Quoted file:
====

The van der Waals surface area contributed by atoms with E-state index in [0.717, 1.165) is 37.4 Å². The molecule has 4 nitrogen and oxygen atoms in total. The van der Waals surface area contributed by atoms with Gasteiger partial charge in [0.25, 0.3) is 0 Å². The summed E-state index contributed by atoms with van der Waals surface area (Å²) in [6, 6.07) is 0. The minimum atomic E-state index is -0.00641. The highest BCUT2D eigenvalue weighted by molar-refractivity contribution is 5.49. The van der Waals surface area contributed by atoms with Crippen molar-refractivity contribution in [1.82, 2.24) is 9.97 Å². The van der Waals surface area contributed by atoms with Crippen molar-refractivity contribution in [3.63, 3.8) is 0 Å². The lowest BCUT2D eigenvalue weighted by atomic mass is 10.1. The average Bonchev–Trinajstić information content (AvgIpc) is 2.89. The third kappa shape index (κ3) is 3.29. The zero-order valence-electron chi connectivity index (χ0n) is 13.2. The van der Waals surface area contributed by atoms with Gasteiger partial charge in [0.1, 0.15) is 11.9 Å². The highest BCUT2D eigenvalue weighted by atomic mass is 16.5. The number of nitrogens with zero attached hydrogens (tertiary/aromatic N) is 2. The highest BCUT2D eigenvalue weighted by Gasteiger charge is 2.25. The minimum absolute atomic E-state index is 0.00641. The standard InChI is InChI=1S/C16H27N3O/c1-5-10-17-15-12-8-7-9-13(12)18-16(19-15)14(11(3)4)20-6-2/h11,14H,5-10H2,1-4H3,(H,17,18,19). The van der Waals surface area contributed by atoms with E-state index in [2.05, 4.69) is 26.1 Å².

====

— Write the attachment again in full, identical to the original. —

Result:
The van der Waals surface area contributed by atoms with E-state index in [0.717, 1.165) is 37.4 Å². The molecule has 4 nitrogen and oxygen atoms in total. The van der Waals surface area contributed by atoms with Gasteiger partial charge in [0.25, 0.3) is 0 Å². The summed E-state index contributed by atoms with van der Waals surface area (Å²) in [6, 6.07) is 0. The minimum atomic E-state index is -0.00641. The highest BCUT2D eigenvalue weighted by molar-refractivity contribution is 5.49. The van der Waals surface area contributed by atoms with Crippen molar-refractivity contribution in [1.82, 2.24) is 9.97 Å². The van der Waals surface area contributed by atoms with Crippen molar-refractivity contribution in [3.63, 3.8) is 0 Å². The lowest BCUT2D eigenvalue weighted by atomic mass is 10.1. The average Bonchev–Trinajstić information content (AvgIpc) is 2.89. The third kappa shape index (κ3) is 3.29. The zero-order valence-electron chi connectivity index (χ0n) is 13.2. The van der Waals surface area contributed by atoms with Gasteiger partial charge in [0.1, 0.15) is 11.9 Å². The highest BCUT2D eigenvalue weighted by atomic mass is 16.5. The number of nitrogens with zero attached hydrogens (tertiary/aromatic N) is 2. The highest BCUT2D eigenvalue weighted by Gasteiger charge is 2.25. The minimum absolute atomic E-state index is 0.00641. The standard InChI is InChI=1S/C16H27N3O/c1-5-10-17-15-12-8-7-9-13(12)18-16(19-15)14(11(3)4)20-6-2/h11,14H,5-10H2,1-4H3,(H,17,18,19). The van der Waals surface area contributed by atoms with E-state index in [2.05, 4.69) is 26.1 Å².